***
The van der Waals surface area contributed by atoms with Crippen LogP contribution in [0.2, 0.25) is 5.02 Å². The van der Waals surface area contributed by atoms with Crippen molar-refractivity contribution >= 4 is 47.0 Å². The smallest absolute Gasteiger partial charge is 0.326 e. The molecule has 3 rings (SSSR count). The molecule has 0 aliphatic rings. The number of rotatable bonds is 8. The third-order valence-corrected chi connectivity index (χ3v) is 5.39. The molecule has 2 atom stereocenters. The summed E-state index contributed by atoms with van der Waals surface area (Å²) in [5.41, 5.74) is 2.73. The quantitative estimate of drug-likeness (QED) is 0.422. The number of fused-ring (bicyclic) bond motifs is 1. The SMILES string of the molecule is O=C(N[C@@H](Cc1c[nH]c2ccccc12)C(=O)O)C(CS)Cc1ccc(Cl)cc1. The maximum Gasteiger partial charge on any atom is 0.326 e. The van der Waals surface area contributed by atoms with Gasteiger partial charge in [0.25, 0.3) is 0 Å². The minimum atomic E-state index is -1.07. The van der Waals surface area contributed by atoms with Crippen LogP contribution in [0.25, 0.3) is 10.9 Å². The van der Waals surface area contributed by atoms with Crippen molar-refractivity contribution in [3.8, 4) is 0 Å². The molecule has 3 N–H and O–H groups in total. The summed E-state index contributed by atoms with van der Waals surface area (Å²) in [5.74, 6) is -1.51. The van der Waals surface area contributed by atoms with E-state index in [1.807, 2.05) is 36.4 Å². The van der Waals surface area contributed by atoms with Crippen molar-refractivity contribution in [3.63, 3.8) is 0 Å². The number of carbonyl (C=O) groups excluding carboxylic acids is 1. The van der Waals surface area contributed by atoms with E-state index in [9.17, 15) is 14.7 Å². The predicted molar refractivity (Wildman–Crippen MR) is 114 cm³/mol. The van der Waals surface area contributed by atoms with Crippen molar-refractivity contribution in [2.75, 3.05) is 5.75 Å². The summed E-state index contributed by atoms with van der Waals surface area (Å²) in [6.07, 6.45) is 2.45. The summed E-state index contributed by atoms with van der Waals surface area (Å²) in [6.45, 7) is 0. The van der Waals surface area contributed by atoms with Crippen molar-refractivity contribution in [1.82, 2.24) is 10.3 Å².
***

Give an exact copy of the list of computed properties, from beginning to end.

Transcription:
The van der Waals surface area contributed by atoms with Crippen LogP contribution in [0.2, 0.25) is 5.02 Å². The van der Waals surface area contributed by atoms with Crippen molar-refractivity contribution >= 4 is 47.0 Å². The smallest absolute Gasteiger partial charge is 0.326 e. The molecule has 3 rings (SSSR count). The molecule has 0 aliphatic rings. The number of rotatable bonds is 8. The third-order valence-corrected chi connectivity index (χ3v) is 5.39. The molecule has 2 atom stereocenters. The summed E-state index contributed by atoms with van der Waals surface area (Å²) in [5.41, 5.74) is 2.73. The quantitative estimate of drug-likeness (QED) is 0.422. The number of fused-ring (bicyclic) bond motifs is 1. The SMILES string of the molecule is O=C(N[C@@H](Cc1c[nH]c2ccccc12)C(=O)O)C(CS)Cc1ccc(Cl)cc1. The maximum Gasteiger partial charge on any atom is 0.326 e. The van der Waals surface area contributed by atoms with Gasteiger partial charge in [0.25, 0.3) is 0 Å². The minimum atomic E-state index is -1.07. The van der Waals surface area contributed by atoms with Crippen LogP contribution in [0.25, 0.3) is 10.9 Å². The van der Waals surface area contributed by atoms with Crippen molar-refractivity contribution in [3.8, 4) is 0 Å². The molecule has 3 N–H and O–H groups in total. The summed E-state index contributed by atoms with van der Waals surface area (Å²) in [5.74, 6) is -1.51. The van der Waals surface area contributed by atoms with E-state index in [1.807, 2.05) is 36.4 Å². The van der Waals surface area contributed by atoms with Crippen molar-refractivity contribution in [3.63, 3.8) is 0 Å². The number of carbonyl (C=O) groups excluding carboxylic acids is 1. The van der Waals surface area contributed by atoms with E-state index in [9.17, 15) is 14.7 Å². The predicted molar refractivity (Wildman–Crippen MR) is 114 cm³/mol. The van der Waals surface area contributed by atoms with Crippen molar-refractivity contribution in [2.75, 3.05) is 5.75 Å². The summed E-state index contributed by atoms with van der Waals surface area (Å²) in [6.07, 6.45) is 2.45. The summed E-state index contributed by atoms with van der Waals surface area (Å²) in [6.45, 7) is 0. The van der Waals surface area contributed by atoms with Crippen molar-refractivity contribution in [1.82, 2.24) is 10.3 Å².